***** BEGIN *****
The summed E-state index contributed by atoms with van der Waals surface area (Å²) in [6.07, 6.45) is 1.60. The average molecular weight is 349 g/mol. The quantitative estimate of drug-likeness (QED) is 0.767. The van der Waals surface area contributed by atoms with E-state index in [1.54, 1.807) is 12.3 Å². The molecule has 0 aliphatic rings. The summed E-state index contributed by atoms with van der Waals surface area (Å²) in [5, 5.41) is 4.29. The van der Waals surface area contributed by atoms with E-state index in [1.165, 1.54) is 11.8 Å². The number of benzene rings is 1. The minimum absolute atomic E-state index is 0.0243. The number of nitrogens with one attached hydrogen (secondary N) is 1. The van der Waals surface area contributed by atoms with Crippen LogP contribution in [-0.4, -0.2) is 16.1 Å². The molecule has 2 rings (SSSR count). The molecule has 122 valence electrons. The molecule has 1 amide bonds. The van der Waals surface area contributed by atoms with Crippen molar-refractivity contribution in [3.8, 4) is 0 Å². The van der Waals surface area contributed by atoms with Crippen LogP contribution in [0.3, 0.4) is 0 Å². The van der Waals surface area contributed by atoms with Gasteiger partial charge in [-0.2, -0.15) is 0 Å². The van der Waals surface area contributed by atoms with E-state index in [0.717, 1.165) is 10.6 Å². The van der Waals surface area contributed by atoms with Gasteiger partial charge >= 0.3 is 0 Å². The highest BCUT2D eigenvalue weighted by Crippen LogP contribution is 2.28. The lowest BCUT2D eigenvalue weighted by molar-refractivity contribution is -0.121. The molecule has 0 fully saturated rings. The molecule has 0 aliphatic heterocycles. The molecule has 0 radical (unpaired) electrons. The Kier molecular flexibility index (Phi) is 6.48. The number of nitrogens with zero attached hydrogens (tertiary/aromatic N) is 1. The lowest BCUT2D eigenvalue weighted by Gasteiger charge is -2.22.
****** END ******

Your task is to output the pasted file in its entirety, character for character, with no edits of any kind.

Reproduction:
The summed E-state index contributed by atoms with van der Waals surface area (Å²) in [6.07, 6.45) is 1.60. The average molecular weight is 349 g/mol. The quantitative estimate of drug-likeness (QED) is 0.767. The van der Waals surface area contributed by atoms with E-state index in [1.54, 1.807) is 12.3 Å². The molecule has 0 aliphatic rings. The summed E-state index contributed by atoms with van der Waals surface area (Å²) in [5, 5.41) is 4.29. The van der Waals surface area contributed by atoms with E-state index in [1.165, 1.54) is 11.8 Å². The number of benzene rings is 1. The minimum absolute atomic E-state index is 0.0243. The number of nitrogens with one attached hydrogen (secondary N) is 1. The van der Waals surface area contributed by atoms with Crippen LogP contribution in [-0.4, -0.2) is 16.1 Å². The molecule has 2 rings (SSSR count). The molecule has 122 valence electrons. The molecule has 1 amide bonds. The van der Waals surface area contributed by atoms with Crippen molar-refractivity contribution in [3.8, 4) is 0 Å². The van der Waals surface area contributed by atoms with Crippen LogP contribution in [0.3, 0.4) is 0 Å². The van der Waals surface area contributed by atoms with Gasteiger partial charge in [-0.2, -0.15) is 0 Å². The van der Waals surface area contributed by atoms with E-state index in [0.717, 1.165) is 10.6 Å². The van der Waals surface area contributed by atoms with Gasteiger partial charge >= 0.3 is 0 Å². The highest BCUT2D eigenvalue weighted by Crippen LogP contribution is 2.28. The lowest BCUT2D eigenvalue weighted by molar-refractivity contribution is -0.121. The molecule has 0 fully saturated rings. The molecule has 0 aliphatic heterocycles. The molecule has 0 radical (unpaired) electrons. The Kier molecular flexibility index (Phi) is 6.48. The number of nitrogens with zero attached hydrogens (tertiary/aromatic N) is 1. The lowest BCUT2D eigenvalue weighted by Gasteiger charge is -2.22.